In the past, the school's approach to misbehaving students was purely punitive. The documentary shows how teachers began to also offer mentoring and guidance, not only punishments. The school also set up an on-site clinic that provided some basic health services and counseling. By the time the documentary wrapped up, there was a significant drop in the kinds of behaviors that lead to detention, suspension, or expulsion, and there were higher rates of graduation.

I like how the documentary shows the communal effort it took to make this new approach successful. Of course it depended on each teacher working with dedication and spending time with students who aren't used to positive attention from an adult. But the teachers were also able to give each other support. The school administration was fully committed to them and to the students. And the community at large supported the school. As inspiring as it is to read stories about a lone teacher bucking the system to reach out to students, a school-wide change works so much better when everyone is working together. It's more effective, and there's less burnout.

The documentary is also important for opening up a discussion about traumatic childhood experiences. These aren't one-time events - they're ongoing toxic problems that chip away at mental and physical health and stunt development. I also wondered about the teens who don't act out, but who keep things bottled up. The documentary doesn't really focus on the kids who struggle but don't express it through crime, violent outbursts, and other misbehavior. It was impressive, however, just to watch teachers who genuinely care about their students' academic performance, well-being, and life prospects.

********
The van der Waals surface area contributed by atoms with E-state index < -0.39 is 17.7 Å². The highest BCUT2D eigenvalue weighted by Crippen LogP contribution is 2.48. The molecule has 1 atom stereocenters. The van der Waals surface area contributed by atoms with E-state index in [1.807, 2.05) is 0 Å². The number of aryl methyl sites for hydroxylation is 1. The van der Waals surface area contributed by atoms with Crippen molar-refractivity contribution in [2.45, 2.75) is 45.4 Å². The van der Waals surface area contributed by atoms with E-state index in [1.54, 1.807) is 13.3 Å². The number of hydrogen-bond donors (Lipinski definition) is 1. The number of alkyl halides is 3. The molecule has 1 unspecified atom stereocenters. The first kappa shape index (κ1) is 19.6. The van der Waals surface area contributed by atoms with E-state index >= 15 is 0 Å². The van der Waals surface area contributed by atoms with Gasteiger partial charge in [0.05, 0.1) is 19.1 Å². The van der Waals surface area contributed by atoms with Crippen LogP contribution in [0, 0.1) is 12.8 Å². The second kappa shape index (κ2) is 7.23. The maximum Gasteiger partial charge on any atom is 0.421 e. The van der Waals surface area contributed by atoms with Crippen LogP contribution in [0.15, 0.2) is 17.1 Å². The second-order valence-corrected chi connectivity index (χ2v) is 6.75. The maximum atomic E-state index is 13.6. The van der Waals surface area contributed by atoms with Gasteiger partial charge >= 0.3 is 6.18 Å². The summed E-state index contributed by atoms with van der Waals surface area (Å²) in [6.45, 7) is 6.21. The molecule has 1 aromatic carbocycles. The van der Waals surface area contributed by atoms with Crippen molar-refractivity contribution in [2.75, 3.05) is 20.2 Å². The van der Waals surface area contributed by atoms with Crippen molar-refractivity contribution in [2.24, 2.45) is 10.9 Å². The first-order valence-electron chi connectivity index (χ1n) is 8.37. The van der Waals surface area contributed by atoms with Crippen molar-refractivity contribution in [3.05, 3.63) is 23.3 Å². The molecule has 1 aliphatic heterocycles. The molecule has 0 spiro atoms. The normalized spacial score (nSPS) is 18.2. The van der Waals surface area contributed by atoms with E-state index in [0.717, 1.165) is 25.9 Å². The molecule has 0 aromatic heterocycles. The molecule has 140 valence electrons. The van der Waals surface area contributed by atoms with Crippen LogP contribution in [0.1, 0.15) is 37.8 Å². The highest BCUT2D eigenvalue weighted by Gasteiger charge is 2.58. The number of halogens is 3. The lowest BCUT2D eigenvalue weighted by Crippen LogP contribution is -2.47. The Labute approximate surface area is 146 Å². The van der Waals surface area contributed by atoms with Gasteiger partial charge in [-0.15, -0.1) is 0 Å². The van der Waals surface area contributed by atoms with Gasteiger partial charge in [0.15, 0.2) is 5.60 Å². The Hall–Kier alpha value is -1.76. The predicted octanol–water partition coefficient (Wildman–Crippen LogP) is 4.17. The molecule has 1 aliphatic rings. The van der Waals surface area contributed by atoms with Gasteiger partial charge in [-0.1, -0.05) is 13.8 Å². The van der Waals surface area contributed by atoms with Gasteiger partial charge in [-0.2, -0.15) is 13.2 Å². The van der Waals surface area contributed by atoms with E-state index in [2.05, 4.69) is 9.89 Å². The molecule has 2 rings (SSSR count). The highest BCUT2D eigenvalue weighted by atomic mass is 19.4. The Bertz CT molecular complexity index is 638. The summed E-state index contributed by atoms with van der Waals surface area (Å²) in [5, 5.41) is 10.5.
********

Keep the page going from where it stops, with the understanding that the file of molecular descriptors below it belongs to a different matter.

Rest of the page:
Friday, September 8, 2017

Week in Seven Words #359

The robin perches in the heart of a brambly shrub.

Her life has been set to a soundtrack of slammed doors.

Our good-bye has a taffy-like quality. We say it and stand close, and after talking some more, repeating ourselves, we part slowly, the distance between us stretching by inches.

My first sight of her is the bike helmet she's still wearing, as she hunches over her phone, her upper body framed by a dark window.

She may not know who has sent her the note expressing thanks, but she's happy that someone has appreciated her efforts.